Sunday, October 16, 2016


Movie Name: Amelie (Le Fabuleux Destin d'Amélie Poulain)
Year of Release: 2001
Director: Jean-Pierre Jeunet
Stars: Audrey Tautou, Mathieu Kassovitz, Rufus, Lorella Cravotta, Jamel Debbouze, Dominique Pinon, Isabelle Nanty, Yolande Moreau, Claire Maurier, Serge Merlin, Clotilde Mollet
Genre: Comedy, Romance
Score out of ten (whole numbers only): 6
Watch it on Amazon

Director Jean Pierre Jeunet followed his Hollywood venture of "Alien: Resurrection", with what turned out to be his biggest critical and commercial success thus far, "Le Fabuleux Destin d'Amélie Poulain". The film focuses on the story of Amelie, a young and beautiful french woman, living in Paris as a waitress. The film delves deeper into the life of young Amelie, who was erroneously thought of having a heart condition when she was a little girl. Amelie leads a quiet life, but she finds a lost treasure belonging to the former occupant of her apartment, and decides to return it to him. Witnessing the happiness that gesture brings, she starts trying to accomplish this for the people around her, and to whom she's connected. All of this keeps consuming her until she meets Nino, and realizes she's been neglecting finding someone to love.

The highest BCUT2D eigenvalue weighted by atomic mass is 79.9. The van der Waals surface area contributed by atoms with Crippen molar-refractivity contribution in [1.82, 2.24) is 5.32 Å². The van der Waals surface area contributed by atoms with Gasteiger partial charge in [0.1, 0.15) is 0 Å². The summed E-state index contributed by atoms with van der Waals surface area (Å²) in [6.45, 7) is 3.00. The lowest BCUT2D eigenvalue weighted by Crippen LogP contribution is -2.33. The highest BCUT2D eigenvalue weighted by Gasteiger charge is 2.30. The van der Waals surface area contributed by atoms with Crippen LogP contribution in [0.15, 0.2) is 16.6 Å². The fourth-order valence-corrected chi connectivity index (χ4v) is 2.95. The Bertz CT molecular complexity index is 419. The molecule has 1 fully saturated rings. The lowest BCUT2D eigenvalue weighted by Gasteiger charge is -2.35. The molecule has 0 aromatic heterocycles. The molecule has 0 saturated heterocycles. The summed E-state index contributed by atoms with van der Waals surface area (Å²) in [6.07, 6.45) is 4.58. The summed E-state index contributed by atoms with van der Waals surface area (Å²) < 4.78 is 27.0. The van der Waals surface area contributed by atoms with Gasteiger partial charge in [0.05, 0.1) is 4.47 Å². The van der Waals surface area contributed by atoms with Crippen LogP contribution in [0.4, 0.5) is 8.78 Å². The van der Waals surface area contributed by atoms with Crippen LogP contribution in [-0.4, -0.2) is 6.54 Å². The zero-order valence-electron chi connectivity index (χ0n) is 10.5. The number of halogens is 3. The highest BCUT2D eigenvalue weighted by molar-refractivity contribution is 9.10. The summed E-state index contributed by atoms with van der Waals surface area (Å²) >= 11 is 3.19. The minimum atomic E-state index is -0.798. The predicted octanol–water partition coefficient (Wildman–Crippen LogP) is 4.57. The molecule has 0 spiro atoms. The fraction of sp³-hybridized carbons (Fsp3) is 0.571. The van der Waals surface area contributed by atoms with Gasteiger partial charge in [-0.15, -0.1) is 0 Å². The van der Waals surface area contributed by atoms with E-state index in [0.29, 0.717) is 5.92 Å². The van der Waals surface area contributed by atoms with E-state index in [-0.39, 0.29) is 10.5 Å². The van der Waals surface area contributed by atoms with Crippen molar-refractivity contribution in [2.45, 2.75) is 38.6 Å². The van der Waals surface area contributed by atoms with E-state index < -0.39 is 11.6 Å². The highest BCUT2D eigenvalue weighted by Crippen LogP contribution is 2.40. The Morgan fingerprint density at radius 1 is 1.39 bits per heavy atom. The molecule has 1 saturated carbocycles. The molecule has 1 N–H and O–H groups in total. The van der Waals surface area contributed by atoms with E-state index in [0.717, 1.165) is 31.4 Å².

Jean-Pierre Jeunet who started his career with art director Marc Caro, has always been considered a director who focuses more on visuals than character development. "Amelie" who took the screens by storm in 2001, was the perfect example of a thin story brought to life with precious visual details, and anecdotal supporting characters. The film has a fairly straight premise, but it manages to imbue romanticism into Amelie's quest to help everyone while forgetting her own love life. It's a film that at times falls prey to an artificialism that makes the story feel overly sugary and renders the characters nothing more than sketches. The cast has nothing much to do, aside from bringing to life these collections of ticks and stereotypes, but Audrey Tautou manages to put some extra dimension in her character. The production team is impeccable, particularly the luscious cinematography from Bruno Delbonnel. An overrated film from an interesting director.